The media fervor that followed special counsel Robert Mueller’s indictment of a Russian internet organization for intentionally sowing discord in the US political system has missed one crucial implication: We still know far too little about the potential impact of social media on individuals and society.
Catherine Brooks (@catfbrooks) is an associate professor of information at the University of Arizona, where she is also the associate director of the School of Information and founding director of the Center for Digital Society and Data Studies. She is a Public Voices fellow with the Op Ed Project.
Ironically, this problem could be easily addressed. If Facebook truly embraces the vision, expressed in January by co-founder and CEO Mark Zuckerberg, to make products that are “good for people’s well being,” the company needs to provide academic researchers far broader access to its data.
Zuckerberg has voiced his concern about recent findings that social media causes social harm. He has announced that Facebook aims to tweak its search algorithm again, this time so users would experience the most “meaningful interactions” with friends and family, instead of seeing the “most meaningful content”—that is, news (and sometimes fake news).
Facebook, however, continues to resist what may be the best way to learn more about meaningful interactions, digital propaganda, and aspects of social media that could be good for people: sharing its vast amount of anonymized data with a broad set of academic researchers.
Currently, the company shares data with a select few, which limits society’s ability to analyze and understand online behaviors related to elections, mass demonstrations, political attitudes, cyberbullying, identity theft, and much more. As it stands, scholars must depend on sometimes-awkward workarounds (user surveys and algorithm audits, for example) to study Facebook’s societal impact.
Social scientists want to know why stories go viral, who holds political influence, what shapes political and social attitudes, and whether social media can change those attitudes. We want to understand echo chambers and fake news, and why users join groups like ISIS or domestic white supremacy organizations online. Access to the company’s enormous data sets for research purposes would offer unprecedented opportunities to understand more about online human interaction and behavior.
Such broadened access for scholars would vastly expand public knowledge and understanding about our own behavior (e.g., the online mechanisms for political polarization, impediments to civil discourse, mass cyberbullying activities that target vulnerable youth, and propaganda types that sometimes lead to fake information going viral) in this increasingly digital society.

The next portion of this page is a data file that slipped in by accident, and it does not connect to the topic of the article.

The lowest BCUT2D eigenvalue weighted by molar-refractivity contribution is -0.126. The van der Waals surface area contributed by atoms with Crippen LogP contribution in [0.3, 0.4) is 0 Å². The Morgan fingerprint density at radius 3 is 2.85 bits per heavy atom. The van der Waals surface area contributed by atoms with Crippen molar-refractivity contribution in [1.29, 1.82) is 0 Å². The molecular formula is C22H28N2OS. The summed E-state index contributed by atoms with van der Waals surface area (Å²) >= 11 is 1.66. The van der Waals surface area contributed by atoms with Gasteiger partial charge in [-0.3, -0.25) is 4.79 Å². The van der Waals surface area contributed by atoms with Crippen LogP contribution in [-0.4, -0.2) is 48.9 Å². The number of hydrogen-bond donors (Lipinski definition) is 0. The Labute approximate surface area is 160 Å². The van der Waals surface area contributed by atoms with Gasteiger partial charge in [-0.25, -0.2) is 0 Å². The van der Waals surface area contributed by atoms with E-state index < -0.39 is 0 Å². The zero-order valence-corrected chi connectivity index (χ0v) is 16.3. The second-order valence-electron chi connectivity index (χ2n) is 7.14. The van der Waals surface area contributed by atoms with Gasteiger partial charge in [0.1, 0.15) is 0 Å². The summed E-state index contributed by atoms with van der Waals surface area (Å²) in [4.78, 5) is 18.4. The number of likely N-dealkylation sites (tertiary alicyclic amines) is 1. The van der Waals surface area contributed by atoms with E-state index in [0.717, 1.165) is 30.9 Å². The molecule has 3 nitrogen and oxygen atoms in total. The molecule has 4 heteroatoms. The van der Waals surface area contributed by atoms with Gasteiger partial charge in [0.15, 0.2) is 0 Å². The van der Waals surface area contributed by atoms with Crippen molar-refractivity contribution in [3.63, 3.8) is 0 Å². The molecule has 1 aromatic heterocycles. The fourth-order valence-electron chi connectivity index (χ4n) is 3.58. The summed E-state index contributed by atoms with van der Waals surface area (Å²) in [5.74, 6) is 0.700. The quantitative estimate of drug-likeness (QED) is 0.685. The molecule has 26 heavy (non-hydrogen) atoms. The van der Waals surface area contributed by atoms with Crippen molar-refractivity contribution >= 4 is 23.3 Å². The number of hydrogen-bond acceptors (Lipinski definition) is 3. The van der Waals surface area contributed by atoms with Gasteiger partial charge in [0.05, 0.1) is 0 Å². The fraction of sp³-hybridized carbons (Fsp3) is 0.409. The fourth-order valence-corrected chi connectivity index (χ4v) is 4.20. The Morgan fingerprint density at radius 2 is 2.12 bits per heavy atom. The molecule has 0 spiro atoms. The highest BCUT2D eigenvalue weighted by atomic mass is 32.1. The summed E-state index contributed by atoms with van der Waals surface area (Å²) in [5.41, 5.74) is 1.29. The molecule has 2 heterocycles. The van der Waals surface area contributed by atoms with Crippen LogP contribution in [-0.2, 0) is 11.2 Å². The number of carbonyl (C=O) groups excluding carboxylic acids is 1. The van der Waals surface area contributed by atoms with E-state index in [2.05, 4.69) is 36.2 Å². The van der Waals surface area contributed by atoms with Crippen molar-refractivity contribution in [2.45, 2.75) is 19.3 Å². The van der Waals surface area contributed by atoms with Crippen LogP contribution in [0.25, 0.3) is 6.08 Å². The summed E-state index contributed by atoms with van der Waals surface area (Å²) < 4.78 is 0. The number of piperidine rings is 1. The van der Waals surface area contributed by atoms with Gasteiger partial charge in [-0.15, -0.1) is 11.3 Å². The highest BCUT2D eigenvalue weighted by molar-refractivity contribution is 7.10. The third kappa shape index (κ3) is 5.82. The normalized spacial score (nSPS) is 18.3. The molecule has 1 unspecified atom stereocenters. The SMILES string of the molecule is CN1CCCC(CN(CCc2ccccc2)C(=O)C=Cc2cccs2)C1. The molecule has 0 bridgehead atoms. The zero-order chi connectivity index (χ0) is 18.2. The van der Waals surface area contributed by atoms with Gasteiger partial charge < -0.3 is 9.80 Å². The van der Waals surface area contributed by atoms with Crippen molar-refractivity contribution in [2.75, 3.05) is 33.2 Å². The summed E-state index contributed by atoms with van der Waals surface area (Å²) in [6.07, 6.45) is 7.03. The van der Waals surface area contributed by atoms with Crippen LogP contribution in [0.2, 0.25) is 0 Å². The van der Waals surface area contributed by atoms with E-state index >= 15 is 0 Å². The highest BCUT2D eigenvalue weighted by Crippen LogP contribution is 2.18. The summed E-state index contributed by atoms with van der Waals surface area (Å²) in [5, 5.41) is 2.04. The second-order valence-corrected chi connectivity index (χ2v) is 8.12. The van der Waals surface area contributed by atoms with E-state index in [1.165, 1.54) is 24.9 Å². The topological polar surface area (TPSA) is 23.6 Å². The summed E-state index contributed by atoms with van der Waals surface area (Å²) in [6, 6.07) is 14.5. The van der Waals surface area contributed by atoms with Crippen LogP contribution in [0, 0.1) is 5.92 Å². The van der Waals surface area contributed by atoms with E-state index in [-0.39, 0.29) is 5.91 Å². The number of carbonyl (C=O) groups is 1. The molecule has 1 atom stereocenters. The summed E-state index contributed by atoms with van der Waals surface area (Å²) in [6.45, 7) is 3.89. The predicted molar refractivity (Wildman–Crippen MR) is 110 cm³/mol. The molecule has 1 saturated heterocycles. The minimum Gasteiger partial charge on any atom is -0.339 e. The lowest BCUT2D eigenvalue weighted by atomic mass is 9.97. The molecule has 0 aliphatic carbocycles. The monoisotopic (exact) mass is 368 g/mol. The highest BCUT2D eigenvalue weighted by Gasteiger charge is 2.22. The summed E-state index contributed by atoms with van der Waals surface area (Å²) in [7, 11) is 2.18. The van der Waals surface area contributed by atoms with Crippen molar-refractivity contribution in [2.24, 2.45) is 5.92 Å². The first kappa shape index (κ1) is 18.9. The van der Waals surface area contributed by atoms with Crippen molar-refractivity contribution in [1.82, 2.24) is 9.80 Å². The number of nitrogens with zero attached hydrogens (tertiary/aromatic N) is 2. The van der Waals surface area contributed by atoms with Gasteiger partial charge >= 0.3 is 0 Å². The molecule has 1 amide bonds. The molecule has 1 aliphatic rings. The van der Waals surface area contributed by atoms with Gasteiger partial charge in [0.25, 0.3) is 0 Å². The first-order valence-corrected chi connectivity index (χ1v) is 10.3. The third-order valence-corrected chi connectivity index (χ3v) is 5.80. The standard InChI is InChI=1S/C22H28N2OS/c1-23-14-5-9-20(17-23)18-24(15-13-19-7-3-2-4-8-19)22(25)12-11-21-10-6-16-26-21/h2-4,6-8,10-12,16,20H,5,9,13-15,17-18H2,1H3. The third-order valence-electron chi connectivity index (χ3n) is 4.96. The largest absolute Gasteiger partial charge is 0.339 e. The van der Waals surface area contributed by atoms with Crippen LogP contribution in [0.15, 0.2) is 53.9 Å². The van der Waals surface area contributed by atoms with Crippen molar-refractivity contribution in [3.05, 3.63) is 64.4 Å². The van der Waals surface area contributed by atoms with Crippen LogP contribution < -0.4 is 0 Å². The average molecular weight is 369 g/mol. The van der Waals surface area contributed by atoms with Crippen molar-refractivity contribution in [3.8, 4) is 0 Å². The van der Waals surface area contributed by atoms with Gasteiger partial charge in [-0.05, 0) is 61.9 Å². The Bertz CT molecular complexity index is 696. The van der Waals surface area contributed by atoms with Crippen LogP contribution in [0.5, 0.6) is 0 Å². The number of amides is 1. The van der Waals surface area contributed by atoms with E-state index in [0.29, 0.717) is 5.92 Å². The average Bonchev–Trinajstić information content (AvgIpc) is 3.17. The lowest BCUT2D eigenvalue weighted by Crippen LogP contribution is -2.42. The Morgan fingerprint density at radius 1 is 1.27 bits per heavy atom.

To be fair, Facebook does share data with a select few scholars. For instance, Facebook is providing data to Stanford economist Raj Chetty, a Silicon Valley insider and “a favorite among tech elites.” Though Chetty’s research on inequality is valuable, those of us working on public campuses across the United States and around the globe have scholarly questions just as Chetty does. Confining research to a very select few, and within the Silicon Valley circle, severely restricts the kinds of questions and analyses such data could inform.
It’s understandable that Facebook would hesitate to share individuals’ data. Privacy and security are serious and growing concerns for users and tech companies alike. Privacy advocates are right to remain focused on protecting user data across platforms like Facebook. But data can be anonymized to protect distinct users—those identities are not necessary for the study of trends and behaviors.
Some social media companies are already finding creative, safe ways to share data. LinkedIn, for example, launched the Economic Graph Research program in 2014. This ongoing program invites scholars to submit proposals for using LinkedIn data to generate new insights. Although programs like these may also be a concern for privacy experts, the data shared are stripped of user identities before handed to researchers and can illuminate hiring trends, skills gaps, gender differences in organizational advancement, and the impacts of professional networks for employees.
Society is changing rapidly, online and off. Facebook has the power to help us understand those changes and make better choices for the common good. Stockholders, policymakers, scholars, and Facebook users alike should lean on the company and ask for broader access to what is likely the largest social media data collection in the world.
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